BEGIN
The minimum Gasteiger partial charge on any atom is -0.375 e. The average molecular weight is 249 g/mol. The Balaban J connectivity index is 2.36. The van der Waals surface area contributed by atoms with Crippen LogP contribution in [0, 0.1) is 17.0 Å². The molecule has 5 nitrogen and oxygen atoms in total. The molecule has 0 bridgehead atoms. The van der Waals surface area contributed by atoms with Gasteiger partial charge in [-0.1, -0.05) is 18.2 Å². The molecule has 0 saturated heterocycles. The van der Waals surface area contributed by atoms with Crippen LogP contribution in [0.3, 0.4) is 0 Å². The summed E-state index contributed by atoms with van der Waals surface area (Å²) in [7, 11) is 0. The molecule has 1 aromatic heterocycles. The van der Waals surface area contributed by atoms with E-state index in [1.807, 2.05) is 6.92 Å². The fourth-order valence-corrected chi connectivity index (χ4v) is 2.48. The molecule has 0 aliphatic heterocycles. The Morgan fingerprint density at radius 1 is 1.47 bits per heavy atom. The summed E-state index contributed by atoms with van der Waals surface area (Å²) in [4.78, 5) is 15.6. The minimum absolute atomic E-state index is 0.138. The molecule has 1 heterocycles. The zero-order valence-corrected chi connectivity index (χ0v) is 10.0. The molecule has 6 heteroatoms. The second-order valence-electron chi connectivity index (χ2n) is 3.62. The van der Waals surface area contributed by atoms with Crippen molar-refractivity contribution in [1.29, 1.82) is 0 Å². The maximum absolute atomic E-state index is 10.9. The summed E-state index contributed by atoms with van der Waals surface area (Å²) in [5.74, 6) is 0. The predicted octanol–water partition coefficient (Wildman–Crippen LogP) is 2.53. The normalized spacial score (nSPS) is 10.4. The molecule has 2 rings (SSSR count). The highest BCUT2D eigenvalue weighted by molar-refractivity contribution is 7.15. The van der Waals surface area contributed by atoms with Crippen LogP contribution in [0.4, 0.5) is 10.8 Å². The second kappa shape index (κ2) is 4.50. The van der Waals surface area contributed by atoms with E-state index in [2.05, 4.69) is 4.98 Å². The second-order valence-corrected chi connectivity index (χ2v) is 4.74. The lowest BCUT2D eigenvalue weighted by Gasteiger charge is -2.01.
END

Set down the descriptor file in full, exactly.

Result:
The minimum Gasteiger partial charge on any atom is -0.375 e. The average molecular weight is 249 g/mol. The Balaban J connectivity index is 2.36. The van der Waals surface area contributed by atoms with Crippen LogP contribution in [0, 0.1) is 17.0 Å². The molecule has 5 nitrogen and oxygen atoms in total. The molecule has 0 bridgehead atoms. The van der Waals surface area contributed by atoms with Gasteiger partial charge in [-0.1, -0.05) is 18.2 Å². The molecule has 0 saturated heterocycles. The van der Waals surface area contributed by atoms with Crippen LogP contribution in [0.3, 0.4) is 0 Å². The summed E-state index contributed by atoms with van der Waals surface area (Å²) in [7, 11) is 0. The molecule has 1 aromatic heterocycles. The van der Waals surface area contributed by atoms with E-state index in [1.807, 2.05) is 6.92 Å². The fourth-order valence-corrected chi connectivity index (χ4v) is 2.48. The molecule has 0 aliphatic heterocycles. The Morgan fingerprint density at radius 1 is 1.47 bits per heavy atom. The summed E-state index contributed by atoms with van der Waals surface area (Å²) in [4.78, 5) is 15.6. The minimum absolute atomic E-state index is 0.138. The molecule has 1 heterocycles. The zero-order valence-corrected chi connectivity index (χ0v) is 10.0. The molecule has 6 heteroatoms. The second-order valence-electron chi connectivity index (χ2n) is 3.62. The van der Waals surface area contributed by atoms with Crippen molar-refractivity contribution in [1.29, 1.82) is 0 Å². The maximum absolute atomic E-state index is 10.9. The summed E-state index contributed by atoms with van der Waals surface area (Å²) in [5.74, 6) is 0. The predicted octanol–water partition coefficient (Wildman–Crippen LogP) is 2.53. The normalized spacial score (nSPS) is 10.4. The molecule has 2 rings (SSSR count). The highest BCUT2D eigenvalue weighted by molar-refractivity contribution is 7.15. The van der Waals surface area contributed by atoms with Crippen LogP contribution in [0.4, 0.5) is 10.8 Å². The second kappa shape index (κ2) is 4.50. The van der Waals surface area contributed by atoms with E-state index in [2.05, 4.69) is 4.98 Å². The second-order valence-corrected chi connectivity index (χ2v) is 4.74. The lowest BCUT2D eigenvalue weighted by Gasteiger charge is -2.01.